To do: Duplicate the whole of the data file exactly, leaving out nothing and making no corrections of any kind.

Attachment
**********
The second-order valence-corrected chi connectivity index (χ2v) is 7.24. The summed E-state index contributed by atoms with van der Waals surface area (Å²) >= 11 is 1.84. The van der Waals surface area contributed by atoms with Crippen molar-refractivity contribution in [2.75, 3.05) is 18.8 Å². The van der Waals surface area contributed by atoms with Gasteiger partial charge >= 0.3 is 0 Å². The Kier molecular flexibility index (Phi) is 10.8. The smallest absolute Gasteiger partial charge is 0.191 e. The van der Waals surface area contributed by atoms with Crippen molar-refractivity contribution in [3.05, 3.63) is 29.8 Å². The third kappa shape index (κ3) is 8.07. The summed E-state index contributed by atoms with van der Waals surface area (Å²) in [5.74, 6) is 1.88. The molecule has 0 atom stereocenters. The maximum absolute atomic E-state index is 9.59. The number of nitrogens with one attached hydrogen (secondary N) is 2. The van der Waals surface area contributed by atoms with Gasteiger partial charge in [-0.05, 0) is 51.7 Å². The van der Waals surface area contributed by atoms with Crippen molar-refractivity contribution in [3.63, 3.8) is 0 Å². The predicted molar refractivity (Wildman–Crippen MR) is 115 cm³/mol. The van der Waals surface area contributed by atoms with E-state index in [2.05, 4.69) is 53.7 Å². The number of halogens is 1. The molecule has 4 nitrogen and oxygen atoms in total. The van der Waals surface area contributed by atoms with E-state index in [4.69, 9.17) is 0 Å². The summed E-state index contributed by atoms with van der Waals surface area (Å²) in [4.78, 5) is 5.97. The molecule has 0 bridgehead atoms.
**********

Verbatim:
The second-order valence-corrected chi connectivity index (χ2v) is 7.24. The summed E-state index contributed by atoms with van der Waals surface area (Å²) >= 11 is 1.84. The van der Waals surface area contributed by atoms with Crippen molar-refractivity contribution in [2.75, 3.05) is 18.8 Å². The van der Waals surface area contributed by atoms with Gasteiger partial charge >= 0.3 is 0 Å². The Kier molecular flexibility index (Phi) is 10.8. The smallest absolute Gasteiger partial charge is 0.191 e. The van der Waals surface area contributed by atoms with Crippen molar-refractivity contribution in [3.05, 3.63) is 29.8 Å². The third kappa shape index (κ3) is 8.07. The summed E-state index contributed by atoms with van der Waals surface area (Å²) in [5.74, 6) is 1.88. The molecule has 0 atom stereocenters. The maximum absolute atomic E-state index is 9.59. The number of nitrogens with one attached hydrogen (secondary N) is 2. The van der Waals surface area contributed by atoms with Gasteiger partial charge in [-0.05, 0) is 51.7 Å². The van der Waals surface area contributed by atoms with Crippen molar-refractivity contribution in [3.63, 3.8) is 0 Å². The predicted molar refractivity (Wildman–Crippen MR) is 115 cm³/mol. The van der Waals surface area contributed by atoms with E-state index in [2.05, 4.69) is 53.7 Å². The number of halogens is 1. The molecule has 4 nitrogen and oxygen atoms in total. The van der Waals surface area contributed by atoms with E-state index in [4.69, 9.17) is 0 Å². The summed E-state index contributed by atoms with van der Waals surface area (Å²) in [4.78, 5) is 5.97. The molecule has 0 bridgehead atoms.